It’s only when you read about British guys of my age going off to war with iPods and DVD boxed sets of 24 that you really start to believe fully in the horrors and heroics that are reported back from the front line. Without that constant reminder that this is now, these are the guys you went to uni with or met at house parties, there’s always the danger that the realities of warfare get filed subconsciously along with the rest of military history.
The aspect of Hennessy’s writing that I found most moving was the way he documents the creeping feeling that going to war has erected a permanent barrier between him and his friends and family back home.
He is proud to have experienced that which the rest of us have not, to have achieved feats beyond our imaginings and to have a unique bond with his men and comrades. At the same time he battles a feeling of resentment against all of us who were back home, drinking beers without a bullet, an RPG or an IED ever likely to smash or destroy our comfortable lives.
As with most of my generation, I know quite a few guys (and girls) who’ve been out to Afghanistan or Iraq – and this got me thinking. How do we appear to them, the people who go through hell and glory for Britain in return for such a shoddy deal for their suffering?
If you haven’t read this book, read the first copy you can get your hands on, and don’t let it out of your sight until you’re finished. You will never, ever forget it.
Times have changed in children’s literature and TV. Where once you could be pretty sure that the fiction kids devoured encouraged a spirit of adventure and a culture of individual responsibility now you just don’t know.
What is the likelihood of most books being as lackadaisical about health and safety as Arthur Ransome’s Swallows and Amazons where, when sent a telegram by the children’s concerned mother asking whether they should be allowed to go sailing on their own, their naval officer father replies simply: “Better drowned than duffers. If not duffers, won’t drown”?
In the 21st century, Swallows and Amazons would end abruptly with their parents being banged up with Karen Matthews, and the kids sent off into care.
In the spirit of promoting children’s fiction which encourages a healthy view of the world, I’d like to draw your attention to the following clip from The Twelve Tasks of Asterix, in which our hero has to take on the most difficult opponent of all – bureaucracy:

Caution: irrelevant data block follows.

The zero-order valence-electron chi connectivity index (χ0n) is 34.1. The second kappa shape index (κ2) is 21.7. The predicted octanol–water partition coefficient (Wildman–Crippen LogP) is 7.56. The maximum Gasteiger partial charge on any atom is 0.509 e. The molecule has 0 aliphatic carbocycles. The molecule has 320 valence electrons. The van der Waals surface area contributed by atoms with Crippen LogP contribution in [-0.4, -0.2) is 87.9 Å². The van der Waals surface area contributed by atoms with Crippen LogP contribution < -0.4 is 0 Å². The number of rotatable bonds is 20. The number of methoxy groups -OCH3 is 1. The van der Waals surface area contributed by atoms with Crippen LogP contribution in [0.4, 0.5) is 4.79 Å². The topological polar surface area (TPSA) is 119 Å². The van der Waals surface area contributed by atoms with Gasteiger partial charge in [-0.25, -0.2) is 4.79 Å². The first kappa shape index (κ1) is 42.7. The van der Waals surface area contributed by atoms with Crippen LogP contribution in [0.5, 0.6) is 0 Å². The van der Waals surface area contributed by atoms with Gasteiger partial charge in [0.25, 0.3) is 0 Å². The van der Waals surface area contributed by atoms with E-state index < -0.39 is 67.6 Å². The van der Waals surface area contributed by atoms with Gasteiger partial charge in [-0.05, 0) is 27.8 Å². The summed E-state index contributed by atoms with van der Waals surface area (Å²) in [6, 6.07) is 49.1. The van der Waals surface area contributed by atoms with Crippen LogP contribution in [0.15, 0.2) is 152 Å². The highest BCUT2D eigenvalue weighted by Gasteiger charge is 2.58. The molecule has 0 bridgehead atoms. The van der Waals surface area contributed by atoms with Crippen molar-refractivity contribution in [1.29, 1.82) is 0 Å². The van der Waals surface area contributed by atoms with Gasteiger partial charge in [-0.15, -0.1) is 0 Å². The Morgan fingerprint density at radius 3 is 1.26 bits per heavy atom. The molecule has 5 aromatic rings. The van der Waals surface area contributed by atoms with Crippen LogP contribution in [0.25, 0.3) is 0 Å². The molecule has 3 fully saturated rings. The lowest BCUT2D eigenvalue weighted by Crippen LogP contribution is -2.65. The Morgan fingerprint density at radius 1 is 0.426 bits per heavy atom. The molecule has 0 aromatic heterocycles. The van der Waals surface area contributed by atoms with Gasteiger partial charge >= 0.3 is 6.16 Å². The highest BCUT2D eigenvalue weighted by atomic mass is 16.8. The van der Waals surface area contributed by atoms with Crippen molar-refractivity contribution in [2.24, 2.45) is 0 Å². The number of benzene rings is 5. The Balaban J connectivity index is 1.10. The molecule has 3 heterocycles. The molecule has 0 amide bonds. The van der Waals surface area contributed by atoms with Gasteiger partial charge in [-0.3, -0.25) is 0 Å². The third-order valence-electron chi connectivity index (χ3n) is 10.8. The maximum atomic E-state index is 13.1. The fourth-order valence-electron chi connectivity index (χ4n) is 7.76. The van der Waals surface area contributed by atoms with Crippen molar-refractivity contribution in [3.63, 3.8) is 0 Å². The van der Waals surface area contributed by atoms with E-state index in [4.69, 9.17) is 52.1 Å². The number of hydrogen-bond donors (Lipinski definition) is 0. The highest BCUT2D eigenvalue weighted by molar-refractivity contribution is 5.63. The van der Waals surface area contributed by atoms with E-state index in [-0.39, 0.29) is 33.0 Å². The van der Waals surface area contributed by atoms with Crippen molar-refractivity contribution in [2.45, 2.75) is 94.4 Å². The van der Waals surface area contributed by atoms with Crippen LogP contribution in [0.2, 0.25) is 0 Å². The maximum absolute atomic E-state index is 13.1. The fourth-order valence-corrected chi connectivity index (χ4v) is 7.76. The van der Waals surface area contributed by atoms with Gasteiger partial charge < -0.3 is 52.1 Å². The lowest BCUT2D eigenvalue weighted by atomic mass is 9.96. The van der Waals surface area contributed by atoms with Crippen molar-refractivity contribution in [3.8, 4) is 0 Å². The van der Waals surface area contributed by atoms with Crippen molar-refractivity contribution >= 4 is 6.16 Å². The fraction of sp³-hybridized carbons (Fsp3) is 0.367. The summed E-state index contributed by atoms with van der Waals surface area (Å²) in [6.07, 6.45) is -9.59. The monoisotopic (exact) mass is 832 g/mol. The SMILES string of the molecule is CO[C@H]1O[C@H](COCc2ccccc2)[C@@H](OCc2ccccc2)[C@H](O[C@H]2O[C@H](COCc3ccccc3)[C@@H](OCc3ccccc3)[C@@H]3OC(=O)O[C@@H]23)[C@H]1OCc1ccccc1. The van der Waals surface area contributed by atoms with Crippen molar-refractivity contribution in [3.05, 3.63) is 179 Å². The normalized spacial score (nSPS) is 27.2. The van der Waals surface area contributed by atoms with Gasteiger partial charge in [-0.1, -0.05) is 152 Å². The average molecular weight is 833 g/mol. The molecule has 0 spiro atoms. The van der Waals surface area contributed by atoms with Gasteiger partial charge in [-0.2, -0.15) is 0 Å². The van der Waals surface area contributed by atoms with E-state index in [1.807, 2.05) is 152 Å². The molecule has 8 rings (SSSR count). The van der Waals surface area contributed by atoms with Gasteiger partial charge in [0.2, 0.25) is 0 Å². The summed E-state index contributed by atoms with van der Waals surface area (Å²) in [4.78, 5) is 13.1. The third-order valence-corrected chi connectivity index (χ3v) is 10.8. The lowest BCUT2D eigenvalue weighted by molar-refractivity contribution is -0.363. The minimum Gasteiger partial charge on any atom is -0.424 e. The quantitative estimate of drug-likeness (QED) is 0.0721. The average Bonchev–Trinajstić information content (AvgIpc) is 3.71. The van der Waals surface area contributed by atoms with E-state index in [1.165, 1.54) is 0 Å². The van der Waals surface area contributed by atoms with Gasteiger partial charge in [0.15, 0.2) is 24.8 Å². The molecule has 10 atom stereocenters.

The press, the airwaves and the Westminster gossip mill are a bit like the Premiership, the FA Cup and the Champions League – it’s an impressive feat to hold all three at the same time. Normally one will run ahead or lag behind the others in the current hot topic.
It takes a big star – or a big scandal – to hold the Treble, and they don’t come much bigger at the moment than Lord Mandelson (take your pick of whether he’s a star or a scandal). His memoirs are occupying enough newspaper space for Wayne Rooney to write out his full bank balance in crayon, and the chatter is only going to grow as the serialisation and publicity campaign rolls on.
The revelations in ‘The Third Man’ seem fairly interesting, giving us more insight into the backstabbing, infighting and conspiracy that ate at the heart of New Labour.
In so doing, the good Lord has only really coloured in more of the general picture that we all knew existed. Everyone knows that Blair and Brown didn’t get along, though it’s nice to get an actual Blair quote about Brown being “mad, bad and beyond redemption”. Everyone knows that Mandelson is an arch-schemer, though it’s good to get an insight into how he went about it.
Most importantly, of course, we all know that many Ministers were lying through their teeth on a regular basis. I’m not going to pretend that this is something that only applies to the recent Labour Government – it would be absurd to do so – but it’s generally acknowledged that New Labour, under the guidance of Messrs Mandelson and Campbell, took it to a new level of accomplishment.
That raises an important question about “The Third Man” as a memoir. Given that its author was the architect of a new type of politics characterised by the telling of untruths in what they saw as a greater cause, can we actually believe any of it?
People often portray New Labour as a cheap con trick, but it was far more intelligent – if not much more honest – than that (see Peter Oborne’s excellent “The Rise of Political Lying” for more). In their early days in particular, they really were setting out to redefine language in order to win political power.
In doing so, they completely severed the already weak links of trust between the political class and the public. Indeed, they lost the ability to trust each other, with Brown telling Blair “There is nothing that you could ever say to me now that I could possibly believe”. (Ironically, that was probably the moment that Gordon Brown had the most in common with ordinary British voters).
It is fitting that the New Labour era is being brought to an end by a whole book which we don’t really know if we can believe or not. It is equally appropriate that a book which is effectively Peter Mandelson’s longest ever press release is occupying central stage – irrespective of whether it is true or false. Just like the old days, he’s achieved his aim – and whether he told the truth to get there is by the by.